Book Review: The Resolution by Ravi Ranjan Goswami

I have always held fascination to know how people lived during the British rule in India. Were they free as normal citizens like we are today or something else was galloping in their mind? I read many Munshi Premchand stories to get that picture perfect. Yet I am hungry to savour more such stories.

Ravi Ranjan Goswami has a novel to offer on similar lines, available in both languages. I took the English copy. It is ‘the Resolution’ – a translated version of the Hindi one: Sankalp.

By genre, it is a historical fiction with one major event touching its themes – 1942 Quit India Movement initiated by Mahatama Gandhi. The story is mainly happening in North Indian cities like Jhansi and the village Konch. As the novel commences, we see that Gopinath’s eldest son Balkishan is being taken to the police station for slapping an Englishman in the market. Right since the first page, the author builds the air of fighting spirit for India’s struggle. The British rule often compelled people to realize who their ruler is.

Anyways, the protagonists of the novella are two brothers: Balkishan and Shyam. Balkishan marries Lakshmi to save her from a man double her age. He was engaged as a government school teacher like his father. While Shyam joins the railway under the guidance of a good Englishman Newman. When the Quit India movement gained momentum, both brothers put down the British government jobs and started a newspaper for nationalism awareness and women empowerment.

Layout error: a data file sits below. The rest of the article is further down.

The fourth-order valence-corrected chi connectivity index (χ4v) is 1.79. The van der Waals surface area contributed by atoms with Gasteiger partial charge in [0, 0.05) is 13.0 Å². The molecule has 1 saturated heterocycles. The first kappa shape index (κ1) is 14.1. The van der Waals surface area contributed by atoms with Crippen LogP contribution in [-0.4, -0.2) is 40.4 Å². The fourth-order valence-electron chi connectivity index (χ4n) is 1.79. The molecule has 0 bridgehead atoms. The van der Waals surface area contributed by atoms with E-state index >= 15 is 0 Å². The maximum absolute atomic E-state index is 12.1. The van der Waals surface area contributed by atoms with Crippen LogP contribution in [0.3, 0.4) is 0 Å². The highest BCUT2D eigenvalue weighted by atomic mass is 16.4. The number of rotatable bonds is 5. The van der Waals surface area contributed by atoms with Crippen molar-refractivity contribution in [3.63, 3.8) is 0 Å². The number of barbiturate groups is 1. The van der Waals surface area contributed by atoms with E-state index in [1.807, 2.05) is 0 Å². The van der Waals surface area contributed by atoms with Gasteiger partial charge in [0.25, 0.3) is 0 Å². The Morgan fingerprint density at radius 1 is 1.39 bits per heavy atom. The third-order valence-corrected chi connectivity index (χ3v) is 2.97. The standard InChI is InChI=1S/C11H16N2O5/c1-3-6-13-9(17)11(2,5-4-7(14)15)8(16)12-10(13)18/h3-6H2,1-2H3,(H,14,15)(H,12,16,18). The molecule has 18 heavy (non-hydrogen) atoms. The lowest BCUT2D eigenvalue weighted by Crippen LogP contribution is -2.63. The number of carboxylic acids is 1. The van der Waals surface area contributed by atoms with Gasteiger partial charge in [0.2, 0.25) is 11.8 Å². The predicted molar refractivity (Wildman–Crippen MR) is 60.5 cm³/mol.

The story might be set in a tumultuous time but humanity is one of its prominent themes. Be it Lakshmi or Newman’s lives – both brothers acted with full compassion. In fact, the younger one Shyam was so much determined and dedicated for freedom that he takes oath that he will marry when the country gets independence. His resolution was firm like a wall of stone.

Lali and Shyam married on August 16, 1947. The unique thing about this marriage was that this was performed under the protection of the tricolor. Because the tricolor was flying on top of the wedding stage. The resolutions of both Lali and Shyam were fulfilled.

The novella captures the lives of people in pre-independence era. They might be earning bread and butter for their families but sacrifice for the mother land never diminished in any situation.

Though set in a historical backdrop, all major characters and events are born out of the author’s imagination so he seems in control throughout. To sum up, an enjoyable, fast paced and inspiring read with really nothing to complain about. The sensitive, tasteful touch that is the mark of this author can be seen throughout. I would gladly recommend to all lovers of fiction.

If you liked the review and curious about the book, kindly buy it from Amazon/Kindle.

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